Restaurants and pubs, the harsh reality of business during lockdown

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On Saturday evening, 15 August 2020, South Africans received the news that our country would now be returning to some form of normality.  Seeing alcohol and tobacco products being given the green light, yet again. 

Like many South Africans, who woke up today (18 August 2020), drove to a shop and bought cigarettes or alcoholic beverages, like nothing had changed. I was personally excited and concerned all at the same time. 

My excitement stemming from the obvious elation for the resurgence of some form of democratic normality in our broken country. However, my excitement was soon overrun with concern. The thought of how much carnage has been endured by some of the largest industries and sectors in our country, for no apparent or logical reason. 

Yes, we have a global pandemic, but was negatively impacting millions of jobs and countless businesses, plus the economy, the way forward? 

As the lockdown regulations have now been eased, what is this negative impact? The Newcastillian – Online Daily News, got the rundown from business owners in the hospitality sector. Ranging from a franchise owner to a local bar owner, as well as a partner in a privately owned pub/restaurant.  The answers from these three fearless entrepreneurs should give you some insight into their harsh reality. 

This is what they had to say:

Conrad van Rooyen of RoccoMamas explains the first phase of the lockdown was expected to be less of a challenge than it ended up being. 

“We had planned to close for only 3 weeks, and the extension of the lockdown caught the hospitality industry off guard. This extension resulted in stock loss, as well as other challenges associated with prolonged closure.”

When looking at the loss of income and clientele, Conrad explains the loss was massive.

“The lockdown and associated pandemic caught a bewildered customer base completely off guard. Business interruption amounted to many hundreds of thousands of Rands, and eventually into seven-figure losses.”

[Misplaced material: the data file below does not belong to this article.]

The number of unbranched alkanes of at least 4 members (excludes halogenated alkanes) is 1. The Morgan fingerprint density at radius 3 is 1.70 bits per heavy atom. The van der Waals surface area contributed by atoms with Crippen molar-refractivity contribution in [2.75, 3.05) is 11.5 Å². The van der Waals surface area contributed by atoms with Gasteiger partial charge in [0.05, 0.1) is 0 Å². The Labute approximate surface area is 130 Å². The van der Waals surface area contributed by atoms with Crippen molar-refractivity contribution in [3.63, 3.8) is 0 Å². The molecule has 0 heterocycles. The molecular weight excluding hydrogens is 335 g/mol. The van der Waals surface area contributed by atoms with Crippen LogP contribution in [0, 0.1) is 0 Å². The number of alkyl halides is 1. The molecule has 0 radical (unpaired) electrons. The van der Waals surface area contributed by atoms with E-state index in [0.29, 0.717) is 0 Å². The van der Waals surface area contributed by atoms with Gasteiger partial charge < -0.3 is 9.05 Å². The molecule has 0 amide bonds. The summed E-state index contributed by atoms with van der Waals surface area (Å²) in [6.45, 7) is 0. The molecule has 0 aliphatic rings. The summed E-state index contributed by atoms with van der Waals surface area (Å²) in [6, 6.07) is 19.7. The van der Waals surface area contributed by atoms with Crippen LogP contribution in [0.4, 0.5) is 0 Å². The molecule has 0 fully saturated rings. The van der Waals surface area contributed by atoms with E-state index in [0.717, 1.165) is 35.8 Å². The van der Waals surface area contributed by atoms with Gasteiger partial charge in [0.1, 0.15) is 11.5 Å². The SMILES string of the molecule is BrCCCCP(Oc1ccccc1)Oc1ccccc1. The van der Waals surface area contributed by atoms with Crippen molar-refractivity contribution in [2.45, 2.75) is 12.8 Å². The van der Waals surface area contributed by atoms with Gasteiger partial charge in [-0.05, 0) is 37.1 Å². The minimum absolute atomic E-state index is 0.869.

The stock loss that RoccoMamas experienced amounted to tens of thousands of Rands in expired stock, which needed to be discarded. 

“We traded at between 30% and 40% of our regular trading patterns. Income was reduced to a mere trickle, allowing us only to cover certain costs and overheads.”

According to Conrad, the second phase of the lockdown began to visibly hammer the proverbial nail into the coffin of the hospitality industry. 

“The restrictions placed on alcohol sales, during the short period that it was permitted were ridiculous, to say the least. Being allowed to sell alcohol only Monday to Thursday, and only until 5pm, had no positive effect on business, as our customers were at work during those hours.”

Furthermore, as a franchise owner who employees local people, Conrad elaborates on how the lockdown regulations negatively impacted his staff compliment. 

“With the massive reduction in customers and in turnover, we have had to adjust our staffing compliment accordingly.  We have been fortunate in that the Government has provided for TERS payments for staff who have had to be side-lined by the lockdown. The challenge now being, TERS assistance expires soon.  This will present new challenges to employers in the hospitality industry,” Conrad explains.